Australia: Grin And Bear It: Product Regulations, International Treaties And Trade Agreements

Last Updated: 20 March 2008
Article by Stuart Clark and Jocelyn Kellam

Most Read Contributor in Australia, November 2017

Key Point

  • Manufacturers and suppliers need to be aware of the multiple international regimes that affect product safety.

What pitfalls do numerous product standards present for manufacturers in product liability claims? Are there restrictions on exporting products which do not comply with Australian standards? Do international treaties and trade agreements provide a potential answer for manufacturers, importers and exporters wanting to simplify the requirements?

These are important questions to think about and which demonstrate the need to reduce the international regulatory burden for manufacturers and the desirability of mutual recognition and harmonisation.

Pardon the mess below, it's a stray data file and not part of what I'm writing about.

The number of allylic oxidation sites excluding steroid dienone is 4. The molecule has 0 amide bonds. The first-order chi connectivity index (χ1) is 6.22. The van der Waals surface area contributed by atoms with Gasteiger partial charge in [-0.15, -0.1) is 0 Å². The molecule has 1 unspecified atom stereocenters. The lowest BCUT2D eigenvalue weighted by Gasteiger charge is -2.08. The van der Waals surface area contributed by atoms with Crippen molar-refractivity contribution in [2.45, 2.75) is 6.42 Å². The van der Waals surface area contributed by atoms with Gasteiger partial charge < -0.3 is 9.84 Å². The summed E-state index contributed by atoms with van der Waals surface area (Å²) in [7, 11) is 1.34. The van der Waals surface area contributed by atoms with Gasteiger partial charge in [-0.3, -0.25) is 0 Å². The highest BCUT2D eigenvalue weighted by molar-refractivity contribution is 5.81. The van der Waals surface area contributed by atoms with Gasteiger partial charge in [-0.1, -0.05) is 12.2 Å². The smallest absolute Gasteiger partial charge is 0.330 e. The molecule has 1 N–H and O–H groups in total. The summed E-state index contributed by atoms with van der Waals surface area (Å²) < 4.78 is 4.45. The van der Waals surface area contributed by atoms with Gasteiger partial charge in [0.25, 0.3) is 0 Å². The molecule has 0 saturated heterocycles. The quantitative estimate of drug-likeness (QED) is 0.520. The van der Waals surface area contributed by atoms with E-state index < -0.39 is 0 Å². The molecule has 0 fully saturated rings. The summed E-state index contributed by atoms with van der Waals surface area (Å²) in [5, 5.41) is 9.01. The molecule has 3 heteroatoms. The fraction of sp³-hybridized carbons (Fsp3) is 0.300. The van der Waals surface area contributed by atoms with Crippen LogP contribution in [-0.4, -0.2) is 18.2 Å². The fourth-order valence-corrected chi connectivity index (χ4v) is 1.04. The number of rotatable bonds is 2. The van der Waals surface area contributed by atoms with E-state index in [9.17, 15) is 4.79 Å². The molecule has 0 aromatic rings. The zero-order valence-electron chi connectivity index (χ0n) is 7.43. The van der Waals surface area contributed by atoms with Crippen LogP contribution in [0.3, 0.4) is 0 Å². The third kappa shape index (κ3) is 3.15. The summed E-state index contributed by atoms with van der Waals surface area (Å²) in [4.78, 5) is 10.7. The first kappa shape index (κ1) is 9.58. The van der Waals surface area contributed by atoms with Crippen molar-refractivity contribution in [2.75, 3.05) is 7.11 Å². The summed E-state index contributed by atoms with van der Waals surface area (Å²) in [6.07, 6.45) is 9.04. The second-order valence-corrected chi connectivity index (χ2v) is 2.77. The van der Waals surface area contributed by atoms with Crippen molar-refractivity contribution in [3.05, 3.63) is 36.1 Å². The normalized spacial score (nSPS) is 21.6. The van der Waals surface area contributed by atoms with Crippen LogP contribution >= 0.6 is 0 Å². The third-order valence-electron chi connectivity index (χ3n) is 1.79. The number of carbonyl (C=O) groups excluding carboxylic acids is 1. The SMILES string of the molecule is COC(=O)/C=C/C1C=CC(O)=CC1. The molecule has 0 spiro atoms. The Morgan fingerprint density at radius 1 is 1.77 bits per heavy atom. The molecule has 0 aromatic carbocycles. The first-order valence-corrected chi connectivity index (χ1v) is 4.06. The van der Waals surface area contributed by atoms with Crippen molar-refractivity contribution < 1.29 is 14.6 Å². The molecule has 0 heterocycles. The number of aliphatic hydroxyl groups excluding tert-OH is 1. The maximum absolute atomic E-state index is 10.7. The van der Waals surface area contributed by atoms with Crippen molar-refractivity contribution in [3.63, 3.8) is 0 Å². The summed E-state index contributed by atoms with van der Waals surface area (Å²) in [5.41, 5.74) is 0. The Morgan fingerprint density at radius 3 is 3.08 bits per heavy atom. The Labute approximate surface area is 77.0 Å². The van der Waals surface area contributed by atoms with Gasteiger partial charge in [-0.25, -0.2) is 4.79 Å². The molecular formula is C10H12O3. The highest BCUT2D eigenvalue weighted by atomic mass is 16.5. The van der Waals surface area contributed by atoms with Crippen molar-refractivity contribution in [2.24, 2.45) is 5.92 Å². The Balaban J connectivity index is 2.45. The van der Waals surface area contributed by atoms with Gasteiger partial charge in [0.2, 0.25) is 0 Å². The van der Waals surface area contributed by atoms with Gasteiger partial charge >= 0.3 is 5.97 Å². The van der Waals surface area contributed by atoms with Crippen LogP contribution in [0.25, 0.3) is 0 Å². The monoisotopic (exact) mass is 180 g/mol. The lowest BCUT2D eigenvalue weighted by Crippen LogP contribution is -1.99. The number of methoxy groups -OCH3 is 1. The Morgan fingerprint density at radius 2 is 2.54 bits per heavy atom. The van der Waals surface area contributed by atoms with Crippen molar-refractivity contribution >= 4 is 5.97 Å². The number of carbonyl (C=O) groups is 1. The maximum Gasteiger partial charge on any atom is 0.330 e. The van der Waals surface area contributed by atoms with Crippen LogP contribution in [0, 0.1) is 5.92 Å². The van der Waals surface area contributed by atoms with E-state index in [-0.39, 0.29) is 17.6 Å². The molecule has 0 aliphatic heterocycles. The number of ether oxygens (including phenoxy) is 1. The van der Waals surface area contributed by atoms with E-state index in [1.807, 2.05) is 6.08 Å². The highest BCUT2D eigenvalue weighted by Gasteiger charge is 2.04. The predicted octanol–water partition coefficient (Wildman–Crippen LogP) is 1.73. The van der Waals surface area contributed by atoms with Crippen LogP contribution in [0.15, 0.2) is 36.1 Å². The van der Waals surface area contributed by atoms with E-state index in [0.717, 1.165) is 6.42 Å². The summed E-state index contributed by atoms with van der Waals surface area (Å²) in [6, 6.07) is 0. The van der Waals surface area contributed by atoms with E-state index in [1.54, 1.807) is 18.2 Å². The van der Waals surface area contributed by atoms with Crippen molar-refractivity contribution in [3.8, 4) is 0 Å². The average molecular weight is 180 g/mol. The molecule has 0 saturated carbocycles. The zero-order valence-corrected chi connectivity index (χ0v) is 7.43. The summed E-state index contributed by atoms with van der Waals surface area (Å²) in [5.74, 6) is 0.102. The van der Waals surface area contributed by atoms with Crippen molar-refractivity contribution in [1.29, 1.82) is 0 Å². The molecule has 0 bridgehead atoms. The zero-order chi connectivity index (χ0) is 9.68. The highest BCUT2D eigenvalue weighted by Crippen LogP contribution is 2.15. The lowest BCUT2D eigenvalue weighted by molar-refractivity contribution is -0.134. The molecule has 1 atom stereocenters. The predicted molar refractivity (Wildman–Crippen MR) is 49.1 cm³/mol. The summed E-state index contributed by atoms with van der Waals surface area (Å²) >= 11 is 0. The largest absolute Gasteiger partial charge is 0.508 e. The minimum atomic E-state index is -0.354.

Product liability and the Trade Practices Act

The multiplicity of regulations and voluntary and mandatory standards internationally is undoubtedly a burden for manufacturers. They also give rise to potential product liability implications in Australia.

It is sometimes said that if a regulation is a voluntary industry standard, a manufacturer does not have to comply with it. Voluntary standards can however represent industry practice. Unless there is a good reason why it is not being followed (for example, a higher standard is being met), then a failure to do so may represent a lack of due care and be negligent. It will all turn on the facts of a particular case.